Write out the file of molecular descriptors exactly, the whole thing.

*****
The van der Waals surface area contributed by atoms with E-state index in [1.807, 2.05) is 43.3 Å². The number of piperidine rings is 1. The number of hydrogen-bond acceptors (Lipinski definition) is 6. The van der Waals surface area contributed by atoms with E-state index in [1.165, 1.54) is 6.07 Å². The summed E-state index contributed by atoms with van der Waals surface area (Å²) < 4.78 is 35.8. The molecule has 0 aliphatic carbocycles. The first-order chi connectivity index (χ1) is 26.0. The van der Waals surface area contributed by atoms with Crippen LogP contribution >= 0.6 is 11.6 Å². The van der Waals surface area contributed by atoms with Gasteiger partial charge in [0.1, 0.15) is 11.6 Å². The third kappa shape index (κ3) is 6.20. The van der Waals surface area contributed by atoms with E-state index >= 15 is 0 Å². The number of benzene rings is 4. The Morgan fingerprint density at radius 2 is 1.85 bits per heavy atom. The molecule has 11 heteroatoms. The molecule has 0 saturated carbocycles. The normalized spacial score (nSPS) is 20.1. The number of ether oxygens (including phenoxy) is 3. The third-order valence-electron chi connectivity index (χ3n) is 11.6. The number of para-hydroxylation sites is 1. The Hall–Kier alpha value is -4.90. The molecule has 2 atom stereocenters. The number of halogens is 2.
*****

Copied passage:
The van der Waals surface area contributed by atoms with E-state index in [1.807, 2.05) is 43.3 Å². The number of piperidine rings is 1. The number of hydrogen-bond acceptors (Lipinski definition) is 6. The van der Waals surface area contributed by atoms with E-state index in [1.165, 1.54) is 6.07 Å². The summed E-state index contributed by atoms with van der Waals surface area (Å²) < 4.78 is 35.8. The molecule has 0 aliphatic carbocycles. The first-order chi connectivity index (χ1) is 26.0. The van der Waals surface area contributed by atoms with Crippen LogP contribution >= 0.6 is 11.6 Å². The van der Waals surface area contributed by atoms with Gasteiger partial charge in [0.1, 0.15) is 11.6 Å². The third kappa shape index (κ3) is 6.20. The van der Waals surface area contributed by atoms with E-state index >= 15 is 0 Å². The number of benzene rings is 4. The Morgan fingerprint density at radius 2 is 1.85 bits per heavy atom. The molecule has 11 heteroatoms. The molecule has 0 saturated carbocycles. The normalized spacial score (nSPS) is 20.1. The number of ether oxygens (including phenoxy) is 3. The third-order valence-electron chi connectivity index (χ3n) is 11.6. The number of para-hydroxylation sites is 1. The Hall–Kier alpha value is -4.90. The molecule has 2 atom stereocenters. The number of halogens is 2.